A village clinging to a rock that rises out of the sea, and all around as far as the eye can see vines and terracing

Riomaggiore has the charm of villages wrested from the sea, with houses that slope down towards the water, clinging to a mountain dotted with rows of vines. Here there begins the Via dell'Amore (Road of love) that goes as far as Manarola, a very charming pedestrian road along which splendid landscapes can be admired, amid the noise of the waves that break on the rocks and the brackish air.
The slate roofs of the typical house-towers and the pastel colour façades create enchanting games of shadow and light, a challenge for Telemaco Signorini, one of the leaders of the Macchiaioli, who lived here and tried to capture it in his paintings.

If nature has made Cinque Terre a very beautiful place, it is man that has made it unique: with stones and earth, over the centuries farmers have remodelled the landscape creating terraces (in dialect cian) for vegetable gardens, vines and olive trees, and water channels and paths to go from one village to another. It is all held up by dry-stone walls, whose construction technique is a common heritage handed down over the centuries.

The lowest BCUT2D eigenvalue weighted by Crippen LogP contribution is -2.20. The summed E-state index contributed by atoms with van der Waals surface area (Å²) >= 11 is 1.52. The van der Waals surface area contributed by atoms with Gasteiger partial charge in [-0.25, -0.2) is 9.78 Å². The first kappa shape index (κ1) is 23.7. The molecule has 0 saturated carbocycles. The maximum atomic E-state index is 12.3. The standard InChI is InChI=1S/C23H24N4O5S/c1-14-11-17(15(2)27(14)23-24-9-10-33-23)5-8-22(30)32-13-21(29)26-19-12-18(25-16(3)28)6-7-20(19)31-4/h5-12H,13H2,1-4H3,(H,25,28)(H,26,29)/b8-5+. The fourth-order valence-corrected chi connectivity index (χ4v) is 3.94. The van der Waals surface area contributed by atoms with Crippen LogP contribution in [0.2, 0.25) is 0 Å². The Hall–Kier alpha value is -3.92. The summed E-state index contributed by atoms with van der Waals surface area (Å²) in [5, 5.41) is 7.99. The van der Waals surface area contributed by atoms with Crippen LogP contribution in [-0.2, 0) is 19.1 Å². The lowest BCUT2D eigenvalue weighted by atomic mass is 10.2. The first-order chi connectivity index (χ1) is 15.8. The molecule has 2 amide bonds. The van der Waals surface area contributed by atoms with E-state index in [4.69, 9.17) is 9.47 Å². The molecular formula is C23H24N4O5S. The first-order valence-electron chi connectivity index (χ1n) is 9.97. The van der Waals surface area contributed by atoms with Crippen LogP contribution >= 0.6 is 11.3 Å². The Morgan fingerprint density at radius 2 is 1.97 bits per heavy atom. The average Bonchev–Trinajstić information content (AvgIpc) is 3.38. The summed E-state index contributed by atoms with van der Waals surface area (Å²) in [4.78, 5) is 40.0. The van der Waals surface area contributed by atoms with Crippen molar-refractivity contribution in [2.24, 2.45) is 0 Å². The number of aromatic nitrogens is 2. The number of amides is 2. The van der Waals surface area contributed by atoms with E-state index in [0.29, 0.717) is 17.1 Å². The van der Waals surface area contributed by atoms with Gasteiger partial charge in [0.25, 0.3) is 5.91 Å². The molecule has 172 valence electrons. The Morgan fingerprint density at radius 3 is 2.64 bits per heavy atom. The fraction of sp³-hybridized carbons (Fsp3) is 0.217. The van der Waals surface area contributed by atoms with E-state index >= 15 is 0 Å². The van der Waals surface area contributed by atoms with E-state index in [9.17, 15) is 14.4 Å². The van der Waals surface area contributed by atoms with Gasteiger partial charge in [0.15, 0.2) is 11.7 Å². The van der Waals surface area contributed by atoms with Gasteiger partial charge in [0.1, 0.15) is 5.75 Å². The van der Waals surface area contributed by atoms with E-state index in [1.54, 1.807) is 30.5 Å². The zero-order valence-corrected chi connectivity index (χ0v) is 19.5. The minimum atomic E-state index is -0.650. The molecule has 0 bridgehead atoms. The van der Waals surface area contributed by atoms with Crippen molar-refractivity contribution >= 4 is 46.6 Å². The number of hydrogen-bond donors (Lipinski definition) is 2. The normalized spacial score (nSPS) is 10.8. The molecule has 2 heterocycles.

An ever changing landscape, where wine-growing becomes heroic because it is toil and difficulty. However, all this commitment is rewarded with the production of two good wines: a controlled-origin-denomination white and Sciacchetrà, one of the most appreciated passito wines in Italy, exceptional for bouquet and taste.